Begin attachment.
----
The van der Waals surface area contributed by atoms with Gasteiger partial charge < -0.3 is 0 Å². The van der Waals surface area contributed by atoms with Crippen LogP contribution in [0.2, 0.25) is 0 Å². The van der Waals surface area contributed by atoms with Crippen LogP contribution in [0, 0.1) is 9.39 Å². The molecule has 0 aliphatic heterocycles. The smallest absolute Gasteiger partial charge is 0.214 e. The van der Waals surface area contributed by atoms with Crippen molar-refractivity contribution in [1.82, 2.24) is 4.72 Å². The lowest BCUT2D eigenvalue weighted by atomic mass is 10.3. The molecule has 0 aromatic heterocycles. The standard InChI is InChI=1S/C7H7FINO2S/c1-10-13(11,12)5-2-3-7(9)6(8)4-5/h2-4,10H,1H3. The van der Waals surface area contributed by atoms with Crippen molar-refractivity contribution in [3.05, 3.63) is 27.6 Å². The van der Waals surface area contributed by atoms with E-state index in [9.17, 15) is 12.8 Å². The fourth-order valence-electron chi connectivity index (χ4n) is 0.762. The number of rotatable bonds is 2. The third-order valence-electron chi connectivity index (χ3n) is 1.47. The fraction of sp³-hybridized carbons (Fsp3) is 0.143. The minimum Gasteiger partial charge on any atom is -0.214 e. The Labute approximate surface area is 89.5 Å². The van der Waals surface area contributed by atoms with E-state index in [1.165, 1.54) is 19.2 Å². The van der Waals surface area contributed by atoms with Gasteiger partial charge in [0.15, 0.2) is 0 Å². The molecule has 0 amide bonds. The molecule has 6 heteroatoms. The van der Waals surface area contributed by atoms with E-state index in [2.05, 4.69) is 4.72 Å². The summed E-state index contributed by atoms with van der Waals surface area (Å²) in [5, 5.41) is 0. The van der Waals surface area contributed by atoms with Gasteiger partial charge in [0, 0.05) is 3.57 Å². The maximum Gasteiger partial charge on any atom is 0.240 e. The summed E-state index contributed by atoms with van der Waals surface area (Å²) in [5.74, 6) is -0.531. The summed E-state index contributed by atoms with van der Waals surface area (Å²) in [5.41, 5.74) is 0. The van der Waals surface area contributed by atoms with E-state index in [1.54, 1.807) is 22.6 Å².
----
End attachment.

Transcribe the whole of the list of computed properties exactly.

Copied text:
The van der Waals surface area contributed by atoms with Gasteiger partial charge < -0.3 is 0 Å². The van der Waals surface area contributed by atoms with Crippen LogP contribution in [0.2, 0.25) is 0 Å². The van der Waals surface area contributed by atoms with Crippen LogP contribution in [0, 0.1) is 9.39 Å². The molecule has 0 aliphatic heterocycles. The smallest absolute Gasteiger partial charge is 0.214 e. The van der Waals surface area contributed by atoms with Crippen molar-refractivity contribution in [1.82, 2.24) is 4.72 Å². The lowest BCUT2D eigenvalue weighted by atomic mass is 10.3. The molecule has 0 aromatic heterocycles. The standard InChI is InChI=1S/C7H7FINO2S/c1-10-13(11,12)5-2-3-7(9)6(8)4-5/h2-4,10H,1H3. The van der Waals surface area contributed by atoms with Crippen molar-refractivity contribution in [3.05, 3.63) is 27.6 Å². The van der Waals surface area contributed by atoms with E-state index in [9.17, 15) is 12.8 Å². The fourth-order valence-electron chi connectivity index (χ4n) is 0.762. The number of rotatable bonds is 2. The third-order valence-electron chi connectivity index (χ3n) is 1.47. The fraction of sp³-hybridized carbons (Fsp3) is 0.143. The minimum Gasteiger partial charge on any atom is -0.214 e. The Labute approximate surface area is 89.5 Å². The van der Waals surface area contributed by atoms with E-state index in [1.165, 1.54) is 19.2 Å². The van der Waals surface area contributed by atoms with Gasteiger partial charge in [0.15, 0.2) is 0 Å². The molecule has 0 amide bonds. The molecule has 6 heteroatoms. The van der Waals surface area contributed by atoms with E-state index in [2.05, 4.69) is 4.72 Å². The summed E-state index contributed by atoms with van der Waals surface area (Å²) in [5, 5.41) is 0. The van der Waals surface area contributed by atoms with Gasteiger partial charge in [0, 0.05) is 3.57 Å². The maximum Gasteiger partial charge on any atom is 0.240 e. The summed E-state index contributed by atoms with van der Waals surface area (Å²) in [5.74, 6) is -0.531. The summed E-state index contributed by atoms with van der Waals surface area (Å²) in [5.41, 5.74) is 0. The van der Waals surface area contributed by atoms with E-state index in [1.54, 1.807) is 22.6 Å².